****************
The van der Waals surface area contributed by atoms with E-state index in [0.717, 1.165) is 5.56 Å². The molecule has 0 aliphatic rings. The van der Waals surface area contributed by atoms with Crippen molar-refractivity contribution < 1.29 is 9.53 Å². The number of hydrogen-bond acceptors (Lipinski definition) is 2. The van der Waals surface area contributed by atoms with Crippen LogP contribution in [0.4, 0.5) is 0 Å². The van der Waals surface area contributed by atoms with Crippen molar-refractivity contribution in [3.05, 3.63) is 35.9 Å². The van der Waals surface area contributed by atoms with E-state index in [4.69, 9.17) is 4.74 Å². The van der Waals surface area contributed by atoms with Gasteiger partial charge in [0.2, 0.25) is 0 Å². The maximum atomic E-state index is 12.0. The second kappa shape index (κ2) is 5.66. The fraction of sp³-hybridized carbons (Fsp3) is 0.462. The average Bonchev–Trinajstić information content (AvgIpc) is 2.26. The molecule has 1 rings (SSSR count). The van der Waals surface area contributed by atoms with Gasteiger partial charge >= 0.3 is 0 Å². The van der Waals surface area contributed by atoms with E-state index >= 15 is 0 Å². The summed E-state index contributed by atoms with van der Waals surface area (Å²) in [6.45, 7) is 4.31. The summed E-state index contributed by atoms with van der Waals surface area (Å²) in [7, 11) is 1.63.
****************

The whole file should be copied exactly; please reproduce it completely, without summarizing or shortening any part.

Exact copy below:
The van der Waals surface area contributed by atoms with E-state index in [0.717, 1.165) is 5.56 Å². The molecule has 0 aliphatic rings. The van der Waals surface area contributed by atoms with Crippen molar-refractivity contribution < 1.29 is 9.53 Å². The number of hydrogen-bond acceptors (Lipinski definition) is 2. The van der Waals surface area contributed by atoms with Crippen LogP contribution in [0.4, 0.5) is 0 Å². The van der Waals surface area contributed by atoms with Crippen molar-refractivity contribution in [3.05, 3.63) is 35.9 Å². The van der Waals surface area contributed by atoms with E-state index in [4.69, 9.17) is 4.74 Å². The van der Waals surface area contributed by atoms with Gasteiger partial charge in [0.2, 0.25) is 0 Å². The maximum atomic E-state index is 12.0. The second kappa shape index (κ2) is 5.66. The fraction of sp³-hybridized carbons (Fsp3) is 0.462. The average Bonchev–Trinajstić information content (AvgIpc) is 2.26. The molecule has 1 rings (SSSR count). The van der Waals surface area contributed by atoms with Gasteiger partial charge >= 0.3 is 0 Å². The van der Waals surface area contributed by atoms with E-state index >= 15 is 0 Å². The summed E-state index contributed by atoms with van der Waals surface area (Å²) in [6.45, 7) is 4.31. The summed E-state index contributed by atoms with van der Waals surface area (Å²) in [7, 11) is 1.63.